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Quote:
Originally Posted by doc View Post
I do have one of those cheapo, hand-cranked, multi-band radios. I have trouble enough picking up the major broadcasters (like VOA or that Christian bunch from Ecuador or Peru or wherever they are). Will it be any good to pickup any local amateur Hams during a natural disaster?
Ah, that would be the venerable HCJB, out of Quito, Equador. You can find their schedule and others at http://www.shortwaveschedule.com/ . The only VOA broadcast I've had any success receiving on the east coast USA is the transmitter out of the Ascension Islands.

Unfortunately, most hams use sideband mode rather than AM mode, as it is a lot more efficient. For the same amount of input power, you get three times the transmitting power with sideband mode; that's why you see CB radios advertised with 4 watts of AM and 12 watts of sideband. SSB is just a more efficient way of transmitting a signal (12,000 word technical explanation omitted).

Many portable receivers don't have sideband capability, so unless you buy one with this feature, you won't be able to listen in on their conversations; it will just sound like Donald Duck being played backwards. The receivers that do have that capability tend to cost $100 or more new, and half that used.

Last week, I bought a Tecsun PL-660. New, they sell for about $119-139 plus shipping. It is by far the best deal on an all-purpose portable receiver available as I type; it has AM, FM, aircraft, and all of the shortwave spectrum. It can receive wideband and narrow band AM and sideband, has awesome weak-signal reception, and works well with the internal antenna, supplied wire antenna, or your own homemade external antenna (I have 102 feet of wire in the trees). I got the deal of a lifetime on a used one for $40 shipped -- it had it's original box, documentation, plastic wrapping, and the protective plastic was still on the display. I gave it to a friend so he and his kid (about 13 years old) could enjoy it.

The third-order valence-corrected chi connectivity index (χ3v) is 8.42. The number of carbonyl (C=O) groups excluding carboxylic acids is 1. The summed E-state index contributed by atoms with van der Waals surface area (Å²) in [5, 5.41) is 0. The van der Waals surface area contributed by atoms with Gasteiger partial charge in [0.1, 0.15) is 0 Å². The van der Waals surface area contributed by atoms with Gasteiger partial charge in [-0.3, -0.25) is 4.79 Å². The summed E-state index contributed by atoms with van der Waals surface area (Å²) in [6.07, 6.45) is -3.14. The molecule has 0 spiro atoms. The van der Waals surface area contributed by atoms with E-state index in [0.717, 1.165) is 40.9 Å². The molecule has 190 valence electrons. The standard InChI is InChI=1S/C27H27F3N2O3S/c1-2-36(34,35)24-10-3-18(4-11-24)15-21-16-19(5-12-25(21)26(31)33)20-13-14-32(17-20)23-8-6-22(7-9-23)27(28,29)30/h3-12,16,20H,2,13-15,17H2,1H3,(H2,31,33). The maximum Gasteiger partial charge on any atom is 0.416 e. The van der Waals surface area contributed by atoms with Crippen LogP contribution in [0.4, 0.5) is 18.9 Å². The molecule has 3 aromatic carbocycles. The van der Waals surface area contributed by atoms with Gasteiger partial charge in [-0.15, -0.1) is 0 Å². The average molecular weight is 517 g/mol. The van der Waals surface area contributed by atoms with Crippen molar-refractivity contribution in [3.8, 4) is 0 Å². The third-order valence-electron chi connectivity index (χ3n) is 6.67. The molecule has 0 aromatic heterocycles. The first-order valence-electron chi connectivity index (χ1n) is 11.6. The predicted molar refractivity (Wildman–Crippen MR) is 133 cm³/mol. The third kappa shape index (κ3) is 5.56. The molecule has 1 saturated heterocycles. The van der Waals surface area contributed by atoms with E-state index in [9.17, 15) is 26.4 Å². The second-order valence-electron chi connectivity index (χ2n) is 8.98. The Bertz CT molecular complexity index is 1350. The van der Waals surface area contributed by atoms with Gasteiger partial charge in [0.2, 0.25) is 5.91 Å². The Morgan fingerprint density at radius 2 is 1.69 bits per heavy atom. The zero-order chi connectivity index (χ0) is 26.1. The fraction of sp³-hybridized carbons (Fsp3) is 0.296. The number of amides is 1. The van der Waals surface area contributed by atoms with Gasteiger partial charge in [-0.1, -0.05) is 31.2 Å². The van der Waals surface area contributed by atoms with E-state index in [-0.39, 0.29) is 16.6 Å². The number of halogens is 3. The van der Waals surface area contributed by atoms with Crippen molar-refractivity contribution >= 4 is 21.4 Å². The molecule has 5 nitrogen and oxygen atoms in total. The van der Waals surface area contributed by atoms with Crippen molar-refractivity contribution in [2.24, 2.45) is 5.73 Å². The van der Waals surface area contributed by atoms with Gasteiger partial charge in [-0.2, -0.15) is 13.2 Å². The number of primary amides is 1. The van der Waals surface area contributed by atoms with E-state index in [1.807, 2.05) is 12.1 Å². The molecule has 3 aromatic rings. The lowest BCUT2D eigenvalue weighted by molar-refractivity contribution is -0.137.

There are any number of websites that review older shortwave radios if you're looking for a used one on Craigslist. I can personally attest to the quality of the Tecsun, Sony, Realistic/Radio Shack and Grundig radios (not the little cheap Grundigs). They won't take a real beating, as in don't take them to the beach and leave them in the sand, but with reasonable care they will last for years.

edit: Oh, if you are looking for any hams transmitting in AM mode, try tuning your dial between 3880-3900 and 7290-7300. That's where they tend to hang out. They usually get on around sunset and talk until about midnight, but your mileage may vary.

Last edited by Hermit; 03-11-2016 at 07:39 PM. Reason: I forgot
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  #7  
Old 03-12-2016, 08:23 AM
doc doc is offline
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I've never heard idle chat from Hams when I scan the dial of my little receiver. Occasionally I find Morse code. Ham operators?

When I stand at the home site at my WI property (hope to break ground finally this summer) in "hill country," I have trouble getting service for my cell phone. I'm in a valley surrounded by hills rising maybe 3 or 400 ft. Would short wave reception be any better?

I appreciate your expertise & input. It's good to expand one's horizons.